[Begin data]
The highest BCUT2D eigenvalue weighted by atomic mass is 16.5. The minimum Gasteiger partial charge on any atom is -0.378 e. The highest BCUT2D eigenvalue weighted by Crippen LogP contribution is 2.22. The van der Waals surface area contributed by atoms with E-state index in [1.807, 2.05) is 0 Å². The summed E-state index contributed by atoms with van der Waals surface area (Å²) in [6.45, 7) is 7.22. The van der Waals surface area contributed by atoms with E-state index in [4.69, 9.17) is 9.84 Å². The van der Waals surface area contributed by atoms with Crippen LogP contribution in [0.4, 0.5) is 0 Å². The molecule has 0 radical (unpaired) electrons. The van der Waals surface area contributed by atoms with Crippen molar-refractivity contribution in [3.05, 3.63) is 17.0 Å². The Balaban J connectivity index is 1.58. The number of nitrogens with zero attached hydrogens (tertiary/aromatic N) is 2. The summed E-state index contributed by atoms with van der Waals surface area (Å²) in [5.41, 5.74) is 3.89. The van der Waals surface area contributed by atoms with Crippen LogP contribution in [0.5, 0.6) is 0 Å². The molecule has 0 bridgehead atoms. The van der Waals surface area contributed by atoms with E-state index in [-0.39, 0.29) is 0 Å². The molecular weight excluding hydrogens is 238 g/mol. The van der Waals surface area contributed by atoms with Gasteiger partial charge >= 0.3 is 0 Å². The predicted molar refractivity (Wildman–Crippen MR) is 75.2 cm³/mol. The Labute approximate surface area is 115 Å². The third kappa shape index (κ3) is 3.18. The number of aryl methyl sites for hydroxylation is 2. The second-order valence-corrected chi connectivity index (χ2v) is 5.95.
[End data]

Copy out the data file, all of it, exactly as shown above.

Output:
The highest BCUT2D eigenvalue weighted by atomic mass is 16.5. The minimum Gasteiger partial charge on any atom is -0.378 e. The highest BCUT2D eigenvalue weighted by Crippen LogP contribution is 2.22. The van der Waals surface area contributed by atoms with E-state index in [1.807, 2.05) is 0 Å². The summed E-state index contributed by atoms with van der Waals surface area (Å²) in [6.45, 7) is 7.22. The van der Waals surface area contributed by atoms with E-state index in [4.69, 9.17) is 9.84 Å². The van der Waals surface area contributed by atoms with Crippen LogP contribution in [0.4, 0.5) is 0 Å². The molecule has 0 radical (unpaired) electrons. The van der Waals surface area contributed by atoms with Crippen molar-refractivity contribution in [3.05, 3.63) is 17.0 Å². The Balaban J connectivity index is 1.58. The number of nitrogens with zero attached hydrogens (tertiary/aromatic N) is 2. The summed E-state index contributed by atoms with van der Waals surface area (Å²) in [5.41, 5.74) is 3.89. The van der Waals surface area contributed by atoms with Crippen LogP contribution in [0.5, 0.6) is 0 Å². The molecule has 0 bridgehead atoms. The van der Waals surface area contributed by atoms with E-state index in [-0.39, 0.29) is 0 Å². The molecular weight excluding hydrogens is 238 g/mol. The van der Waals surface area contributed by atoms with Gasteiger partial charge >= 0.3 is 0 Å². The predicted molar refractivity (Wildman–Crippen MR) is 75.2 cm³/mol. The Labute approximate surface area is 115 Å². The third kappa shape index (κ3) is 3.18. The number of aryl methyl sites for hydroxylation is 2. The second-order valence-corrected chi connectivity index (χ2v) is 5.95.